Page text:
Ways of communicating
April 27, 2014
I have seen the Virgin America airline safety video several times in the past few weeks. It’s a great video, and it’s not annoying to watch (yet), which is amazing. Most importantly, it actually seems to get people’s attention so that they can receive the information it wants to convey.
As a kid, I remember flying and watching extremely boring safety videos that I would soon learn to tune out: someone demonstrating how to buckle a seatbelt, etc.
I never actually stopped to question whether they had to be dull, and I don’t think anybody else did, either. But it turns out that as long as you convey each item that ICAO regulations require, it doesn’t matter how you do your safety demonstration.
Aside from the video being interesting to watch, one other nice principle it illustrates is that businesses actually have a lot of latitude in how they want to relate to their customers. If there’s this much flexibility in how critical safety information can be communicated, imagine how much could be done with everything else. The insincere, dull, insipid, or overly aggressive tone of 99% of the advertising materials we consume is a choice made by those businesses, not a necessary outcome of the communication process.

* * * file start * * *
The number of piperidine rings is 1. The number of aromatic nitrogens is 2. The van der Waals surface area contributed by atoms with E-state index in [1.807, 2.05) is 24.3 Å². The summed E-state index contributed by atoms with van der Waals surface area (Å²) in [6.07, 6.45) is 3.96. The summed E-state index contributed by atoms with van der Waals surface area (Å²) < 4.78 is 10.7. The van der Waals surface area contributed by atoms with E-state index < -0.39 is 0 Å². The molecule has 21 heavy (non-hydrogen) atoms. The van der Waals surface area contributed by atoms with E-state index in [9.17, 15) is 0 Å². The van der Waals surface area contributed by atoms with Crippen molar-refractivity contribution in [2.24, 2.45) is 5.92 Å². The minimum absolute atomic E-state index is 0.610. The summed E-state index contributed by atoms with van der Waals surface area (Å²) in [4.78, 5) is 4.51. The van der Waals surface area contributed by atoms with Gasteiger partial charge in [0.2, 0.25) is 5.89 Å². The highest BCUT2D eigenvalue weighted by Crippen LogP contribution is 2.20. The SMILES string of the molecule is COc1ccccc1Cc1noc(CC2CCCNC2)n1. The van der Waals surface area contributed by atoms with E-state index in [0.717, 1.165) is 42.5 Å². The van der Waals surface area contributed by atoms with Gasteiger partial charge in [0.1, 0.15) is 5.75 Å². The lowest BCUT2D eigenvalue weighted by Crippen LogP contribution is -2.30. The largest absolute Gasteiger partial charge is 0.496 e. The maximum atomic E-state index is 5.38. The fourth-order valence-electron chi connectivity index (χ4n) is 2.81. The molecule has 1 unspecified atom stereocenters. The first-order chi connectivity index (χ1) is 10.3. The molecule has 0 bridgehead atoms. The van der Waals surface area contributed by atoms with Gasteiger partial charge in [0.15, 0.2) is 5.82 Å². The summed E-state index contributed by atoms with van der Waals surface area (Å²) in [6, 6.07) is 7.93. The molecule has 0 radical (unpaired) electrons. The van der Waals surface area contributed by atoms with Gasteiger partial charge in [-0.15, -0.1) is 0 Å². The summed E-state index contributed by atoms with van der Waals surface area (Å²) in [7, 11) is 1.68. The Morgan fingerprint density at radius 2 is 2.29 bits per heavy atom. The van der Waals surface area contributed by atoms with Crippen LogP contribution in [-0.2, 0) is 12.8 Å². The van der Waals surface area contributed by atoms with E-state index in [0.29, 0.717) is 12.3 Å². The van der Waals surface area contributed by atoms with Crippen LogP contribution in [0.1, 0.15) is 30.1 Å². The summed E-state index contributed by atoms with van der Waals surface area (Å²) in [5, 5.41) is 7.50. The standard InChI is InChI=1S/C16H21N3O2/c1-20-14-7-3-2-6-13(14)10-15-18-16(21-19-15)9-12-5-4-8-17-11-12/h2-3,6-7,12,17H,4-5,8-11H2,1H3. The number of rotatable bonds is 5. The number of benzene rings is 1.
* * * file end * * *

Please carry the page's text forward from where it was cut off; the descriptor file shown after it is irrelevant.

As another example, check out the Southwest Airlines safety video rap and safety video comedy routine. I guess Southwest doesn’t have a video they show, but their cabin attendants are given latitude to be human toward the passengers. Why couldn’t we give similar latitude in most of the communication we produce?